Carnival – a risky investment

2020-10-26T18:49:11+00:00 October 26th, 2020|Finance|

Carnival Corp’s disastrous third quarter performance showed that the cruise line industry is not going to return to normality soon, an analysts’ platform said.

Seeking Alpha said in an investment note that analysts continued to believe that Carnival is a very risky investment with no upside at this stage, sticking to the opinion that the company is uninvestable.

This is especially true after the company reported a 99.5% decline in revenues from June to August. With a monthly cash burn rate of around $530 mill predicted in the fourth quarter and more than $20 bill in debt, there is a risk that Carnival will not be able to meet its obligations and will be forced to declare bankruptcy.

As a result of CDC’s decision to extend its ‘no sail’ rule, Carnival cancelled some of its US cruises until the end of the year. Currently, only the company’s Italian and German cruise lines are operational.

From June to August, the company’s revenues declined by 99.5% year-on-year to only $31 mill, while its GAAP loss for the period was $2.86 bill, against a profit of $1.76 bill a year ago. In addition, the adjusted net loss was $1.7 bill, against the adjusted profit of $1.82 bill in 3Q20.

While the company ended the third quarter with $8.2 bill in liquidity, with the monthly cash burn rate, Carnival will have less than $7 bill in liquidity in under three months, the analysts said.
Carnival operates in a capital-intensive business and spends a large amount of cash every month on fleet maintenance. While, in normal times, the cash generated from operations could easily cover those expenses and help the company to make a profit, in the current environment those ships are a major burden.

According to the company, it spends $250 mill in a single month alone on fleet maintenance, SG&A, and interest expenses. With such a high cash burn rate, Carnival had no choice but to announce that 18 of its ships, which represent more than 10% of the overall fleet, will leave or have already left its fleet.

While this action will help Carnival to offset some losses, it will not help it to return to profitability or drive its top-line growth in the near future, as Wall street expects the company to make about 70% less in revenues this year, compared to 2019.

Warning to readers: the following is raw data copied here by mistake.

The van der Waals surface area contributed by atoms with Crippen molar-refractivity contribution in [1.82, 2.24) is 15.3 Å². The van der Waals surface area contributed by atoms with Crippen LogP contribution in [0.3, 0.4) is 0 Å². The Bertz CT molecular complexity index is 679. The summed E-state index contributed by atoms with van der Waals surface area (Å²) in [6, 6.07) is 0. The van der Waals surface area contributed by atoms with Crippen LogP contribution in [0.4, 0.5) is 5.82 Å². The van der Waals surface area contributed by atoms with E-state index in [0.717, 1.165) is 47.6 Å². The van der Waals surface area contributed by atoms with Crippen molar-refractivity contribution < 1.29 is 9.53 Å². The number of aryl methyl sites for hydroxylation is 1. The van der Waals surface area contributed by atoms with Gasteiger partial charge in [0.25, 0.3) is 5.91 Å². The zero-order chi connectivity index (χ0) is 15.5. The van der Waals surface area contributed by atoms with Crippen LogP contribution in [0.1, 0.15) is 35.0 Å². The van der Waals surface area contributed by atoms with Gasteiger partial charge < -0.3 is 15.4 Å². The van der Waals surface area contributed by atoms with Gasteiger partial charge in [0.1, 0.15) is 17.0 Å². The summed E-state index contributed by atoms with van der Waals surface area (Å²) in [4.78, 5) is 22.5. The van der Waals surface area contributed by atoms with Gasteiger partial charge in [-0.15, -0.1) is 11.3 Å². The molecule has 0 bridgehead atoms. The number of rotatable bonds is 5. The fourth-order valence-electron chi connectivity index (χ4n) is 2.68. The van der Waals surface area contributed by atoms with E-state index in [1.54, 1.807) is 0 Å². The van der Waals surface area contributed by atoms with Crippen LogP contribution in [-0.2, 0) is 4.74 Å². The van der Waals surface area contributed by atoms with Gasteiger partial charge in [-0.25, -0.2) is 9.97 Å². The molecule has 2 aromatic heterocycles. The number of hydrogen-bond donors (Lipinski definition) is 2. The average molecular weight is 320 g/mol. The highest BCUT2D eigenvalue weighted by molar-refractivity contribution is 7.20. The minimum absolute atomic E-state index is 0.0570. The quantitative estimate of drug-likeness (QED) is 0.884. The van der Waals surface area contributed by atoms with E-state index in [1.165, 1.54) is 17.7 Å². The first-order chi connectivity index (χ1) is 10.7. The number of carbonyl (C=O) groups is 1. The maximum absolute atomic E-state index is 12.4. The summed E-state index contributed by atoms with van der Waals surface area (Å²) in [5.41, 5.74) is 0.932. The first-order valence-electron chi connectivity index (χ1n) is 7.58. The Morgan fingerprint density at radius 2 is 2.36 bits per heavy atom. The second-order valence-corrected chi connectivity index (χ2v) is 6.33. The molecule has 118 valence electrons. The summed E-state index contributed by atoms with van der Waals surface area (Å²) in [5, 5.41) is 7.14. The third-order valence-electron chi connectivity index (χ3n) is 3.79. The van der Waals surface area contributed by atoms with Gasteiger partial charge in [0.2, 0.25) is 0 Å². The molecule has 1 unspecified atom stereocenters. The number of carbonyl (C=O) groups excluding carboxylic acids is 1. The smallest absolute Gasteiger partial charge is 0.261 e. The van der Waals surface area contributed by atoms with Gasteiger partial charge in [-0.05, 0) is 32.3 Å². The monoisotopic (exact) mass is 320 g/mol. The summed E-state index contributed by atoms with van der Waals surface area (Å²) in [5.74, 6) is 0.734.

Another downside is Carnival’s total debt, which stands at $26.34 bill. By having an overleveraged balance sheet, the company received a junk credit rating with a negative outlook from the major agencies, and it will likely issue more convertible notes or offer more shares just to stay alive and avoid insolvency.

The same can be said for Carnival’s major rivals, Royal Caribbean (RCL) and Norwegian Cruise Line, both of which are stuck in a similar situation and are losing money on a daily basis, Seeking Alpha said.

The problem is that the cruise industry will continue to be strictly regulated worldwide until COVID-19 is fully contained. In addition, there’s a risk that a breach of safety protocols might occur, which will have negative affect on the company.

As the world is currently experiencing a spike in new active cases for COVID-19, it’s safe to say that the demand for cruises will continue to be weak and most international borders will continue to be closed.

Perhaps better news for Carnival was that US Federal Judge Patricia Seitz has changed her ruling regarding the company’s environmentally compliant certification needed to restart cruising out of the US.

She originally ordered that the company provides a certificate for each ship at least 60 days before re-entering service but last week, dropped the timescale to 30 days.

Judge Seitz said that the company must provide a certification signed by the CEO outlining the status of pollution prevention equipment, pollution prevention equipment spare parts, proper shipboard staffing, IT support and voyage planning and what was called ‘waste offload support’.